These stews aren’t from the ’50s – Redlands Daily Facts

These stews aren't from the '50s - Redlands Daily Facts

A little bit of this and a little bit of that. Casseroles can be a collection of flavorful ingredients that work together to make tempting one-pot meals. Handy comfort food.

According to “The Oxford Encyclopedia of Food and Drink” (Oxford, $125), stews have been around since prehistoric times, adding that they have gradually taken on a distinctively American identity. Many ingredients were scarce during the First World War and the leftovers were made into casseroles. The same was true of the Great Depression of the 1930s.

Growing up in the 1950s, I thought of stews as troughs smothered in cream-of-something canned soup. For many, those years brought the ubiquitous tuna potato chip casserole. Now in my home, COVID caution has inspired stews to become de rigueur when entertaining friends and family. The meal is complete with the addition of a green salad. If the weather is nice, it can easily be served outside. Kitchen without fuss.

These updated stews are delicious and more appealing in taste than those from childhood’s cherished concoctions.

Mexican ‘lasagna’ with turkey, corn and pinto beans

Mexican ‘lasagna’ with turkey, corn and pinto beans combines the flavors people love in Mexican cuisine with the layered format of lasagna. (Photo by Cathy Thomas)

This tasty casserole combines the flavors of Mexican cuisine with the layered approach of an Italian lasagna. It can be made up and kept refrigerated up to 24 hours in advance. If made ahead of time, let stand at room temperature for 15 minutes, then cover tightly with oiled (inside) aluminum foil and bake in a preheated 450 degree oven until completely hot, about 30 minutes. Uncover and continue baking until topping is golden brown, about 10 minutes. Sprinkle with coriander before serving.

Yield: 6 to 8


3 tablespoons vegetable oil, divided use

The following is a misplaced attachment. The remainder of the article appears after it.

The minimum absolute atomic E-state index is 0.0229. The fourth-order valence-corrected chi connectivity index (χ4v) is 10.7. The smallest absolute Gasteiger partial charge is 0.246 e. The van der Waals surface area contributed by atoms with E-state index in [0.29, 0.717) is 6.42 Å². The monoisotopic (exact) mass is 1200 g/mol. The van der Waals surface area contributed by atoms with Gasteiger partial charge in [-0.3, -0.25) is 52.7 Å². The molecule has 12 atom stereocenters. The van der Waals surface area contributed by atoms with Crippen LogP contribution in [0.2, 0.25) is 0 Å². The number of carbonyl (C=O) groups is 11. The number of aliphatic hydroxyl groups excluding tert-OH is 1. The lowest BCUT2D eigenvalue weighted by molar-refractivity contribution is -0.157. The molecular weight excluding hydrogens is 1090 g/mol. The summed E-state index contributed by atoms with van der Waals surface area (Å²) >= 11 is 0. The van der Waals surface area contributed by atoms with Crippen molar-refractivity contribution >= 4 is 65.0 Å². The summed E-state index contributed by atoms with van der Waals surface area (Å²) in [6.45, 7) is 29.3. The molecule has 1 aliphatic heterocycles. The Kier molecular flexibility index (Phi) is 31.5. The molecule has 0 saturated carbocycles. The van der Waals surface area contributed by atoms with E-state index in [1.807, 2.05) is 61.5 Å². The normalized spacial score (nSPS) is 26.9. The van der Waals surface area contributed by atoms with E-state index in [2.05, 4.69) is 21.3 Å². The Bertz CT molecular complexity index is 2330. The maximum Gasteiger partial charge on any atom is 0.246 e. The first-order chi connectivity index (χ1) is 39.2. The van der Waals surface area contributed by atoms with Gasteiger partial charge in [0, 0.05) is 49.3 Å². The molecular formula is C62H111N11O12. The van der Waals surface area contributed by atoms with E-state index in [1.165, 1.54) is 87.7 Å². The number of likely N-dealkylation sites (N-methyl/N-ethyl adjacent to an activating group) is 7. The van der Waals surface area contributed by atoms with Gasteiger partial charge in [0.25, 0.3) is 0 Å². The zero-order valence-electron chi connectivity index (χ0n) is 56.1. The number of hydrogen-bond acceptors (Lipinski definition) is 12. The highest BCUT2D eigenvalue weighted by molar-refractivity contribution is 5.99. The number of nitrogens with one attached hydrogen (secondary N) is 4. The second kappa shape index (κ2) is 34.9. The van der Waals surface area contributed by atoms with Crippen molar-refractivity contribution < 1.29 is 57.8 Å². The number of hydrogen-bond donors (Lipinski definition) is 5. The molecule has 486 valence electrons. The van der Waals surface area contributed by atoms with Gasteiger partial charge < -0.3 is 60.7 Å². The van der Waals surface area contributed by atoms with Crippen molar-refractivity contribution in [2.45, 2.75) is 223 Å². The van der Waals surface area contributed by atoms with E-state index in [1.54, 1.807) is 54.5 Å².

1 medium onion, finely chopped

2 red bell peppers, stemmed, seeded, cut into 1/2-inch pieces

Salt and pepper

3 cloves garlic, finely chopped

1 tablespoon finely chopped canned chipotle chili in adobo sauce

2 teaspoons chili powder

1 pound ground turkey

2 tablespoons all-purpose flour

2 cups chicken stock

1 can (15-ounce) pinto beans, rinsed, drained

1 (14 1/2-ounce) can diced tomatoes, drained

1 3/4 cups frozen corn kernels, thawed

6 tablespoons chopped fresh coriander, divided use

2 tablespoons fresh lime juice

19 (6-inch) corn tortillas, divided use

12 ounces (3 cups) shredded Jack cheese, divided use


1. Heat 1 tablespoon oil in Dutch oven over medium heat until shimmering. Add onion, bell pepper, and 1/2 teaspoon salt; cook until tender, about 8 to 10 minutes. Stir in garlic, chipotle, chili powder, and 1/4 teaspoon pepper; cook until fragrant, about 30 seconds. Stir in ground turkey and cook, breaking up the meat, until no longer pink, about 5 to 8 minutes.

2. Stir in the flour and cook for 1 minute. Gradually stir in the stock and bring to a boil. Stir in beans, tomatoes, and corn; simmer until mixture has thickened slightly and flavors meld, about 10 minutes. Remove from heat and stir in 1/4 cup cilantro and lime juice. Season with salt and pepper.

3. Meanwhile, set the oven racks to the top-center and bottom-center positions and preheat the oven to 450 degrees. Brush both sides of tortillas with remaining 2 tablespoons oil. Divide tortillas between 2 baking sheets (some overlap is fine). Bake until soft and pliable, 2 to 4 minutes.

4. Spread one-third of the turkey mixture over the bottom of a 9-by-13-inch baking dish. Top with 6 warmed tortillas, overlapping if necessary, and sprinkle with 1 cup cheese. Repeat with half the turkey mixture, 6 tortillas, and 1 cup cheese. Top with the remaining turkey mixture. Cut the remaining 6 tortillas into quarters and divide over them. Sprinkle with the remaining 1 cup cheese.

5. Bake on top center rack until filling is bubbling and topping is golden brown, about 15 minutes. Let the casserole cool for 10 minutes. Sprinkle with the remaining coriander and serve.

Source: Adapted from “Cook’s Illustrated All Time Best Sunday Suppers” (America’s Test Kitchen, $22.95)

Farfalle and Wild Mushrooms Supreme

Farfalle and Wild Mushroom Supreme is a vegetarian dish, but carnivores can safely add ham or chicken. (Photo by Cathy Thomas)